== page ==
In this updated version of the tale, Giles plays Victor Franks, telling his story to a shrink while under psychiatric observation after his arrest for murder. Much as in the original, it's progress gone awry, with Franks initially using nano-technology to repair a paraplegic, before moving on to the re-animation of corpses. Giles brings just the right tone of malevolent intelligence, in a portrayal of the scientist here that's less sympathetic than usual. He shoots the experimental subject when he tries to quit, and has a fondness for coke and (mildly) kinky sex that's perhaps a nod to the whole laudanum-crazed Shelley and Byron thing - see Gothic for details - but the rest of the cast don't make much impression.
The gore, however, is plentiful and effective, and the look of the film is nice and lush; the monster (Hebner) owes more to Hammer's version than Universal, and is certainly a creepy creation. While there are some nice nods to the book, such as the beast befriending a little girl, the plot has troubling gaps - in this universe, no-one seems to lock their doors, allowing the monster idiotically easy access; and why is the little girl locked up in the same asylum as Dr. Franks? Also, the audio seemed all over the place; at one point, even two sides of the same conversation were loud and soft, necessitating much fiddling with the volume. Still, this will be an entertaining diversion, if you ever read Mary Shelley's story and thought, "Well, it was okay, but needed lesbians." And, hey, which of us hasn't?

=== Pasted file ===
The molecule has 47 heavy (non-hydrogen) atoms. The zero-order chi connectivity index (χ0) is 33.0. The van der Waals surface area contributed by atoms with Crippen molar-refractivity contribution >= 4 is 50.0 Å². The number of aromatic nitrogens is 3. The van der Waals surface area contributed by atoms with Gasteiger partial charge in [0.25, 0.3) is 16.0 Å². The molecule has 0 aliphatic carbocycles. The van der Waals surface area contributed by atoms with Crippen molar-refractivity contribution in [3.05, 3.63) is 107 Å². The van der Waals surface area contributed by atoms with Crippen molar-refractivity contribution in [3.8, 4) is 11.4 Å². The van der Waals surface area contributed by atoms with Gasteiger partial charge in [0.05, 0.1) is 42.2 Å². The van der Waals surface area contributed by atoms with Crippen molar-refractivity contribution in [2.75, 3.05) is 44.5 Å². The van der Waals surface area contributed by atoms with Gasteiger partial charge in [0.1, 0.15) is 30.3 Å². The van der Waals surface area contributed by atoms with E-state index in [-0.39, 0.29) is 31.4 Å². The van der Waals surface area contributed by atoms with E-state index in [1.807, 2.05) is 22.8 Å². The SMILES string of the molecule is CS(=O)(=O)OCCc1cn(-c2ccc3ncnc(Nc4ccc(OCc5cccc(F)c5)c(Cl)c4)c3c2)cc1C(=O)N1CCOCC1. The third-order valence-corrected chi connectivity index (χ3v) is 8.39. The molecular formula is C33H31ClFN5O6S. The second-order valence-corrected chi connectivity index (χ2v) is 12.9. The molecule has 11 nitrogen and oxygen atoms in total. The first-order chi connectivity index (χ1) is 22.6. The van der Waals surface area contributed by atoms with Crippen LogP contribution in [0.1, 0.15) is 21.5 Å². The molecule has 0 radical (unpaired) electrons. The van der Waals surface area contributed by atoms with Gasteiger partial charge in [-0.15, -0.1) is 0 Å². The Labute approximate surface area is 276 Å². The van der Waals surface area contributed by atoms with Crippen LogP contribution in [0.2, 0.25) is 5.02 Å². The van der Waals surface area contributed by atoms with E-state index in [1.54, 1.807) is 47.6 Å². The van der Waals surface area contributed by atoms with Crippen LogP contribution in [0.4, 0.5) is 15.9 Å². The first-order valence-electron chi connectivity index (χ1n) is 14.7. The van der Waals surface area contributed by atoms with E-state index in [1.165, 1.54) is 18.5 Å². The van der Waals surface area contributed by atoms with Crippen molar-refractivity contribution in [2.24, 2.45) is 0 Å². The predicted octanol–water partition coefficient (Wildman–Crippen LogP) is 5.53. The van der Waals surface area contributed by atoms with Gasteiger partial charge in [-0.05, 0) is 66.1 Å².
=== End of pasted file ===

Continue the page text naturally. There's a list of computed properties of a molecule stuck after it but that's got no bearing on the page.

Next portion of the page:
[This film is released on August 30th in the US: the DVD includes a commentary and behind the scenes footage. For more information, visit The Asylum's website.]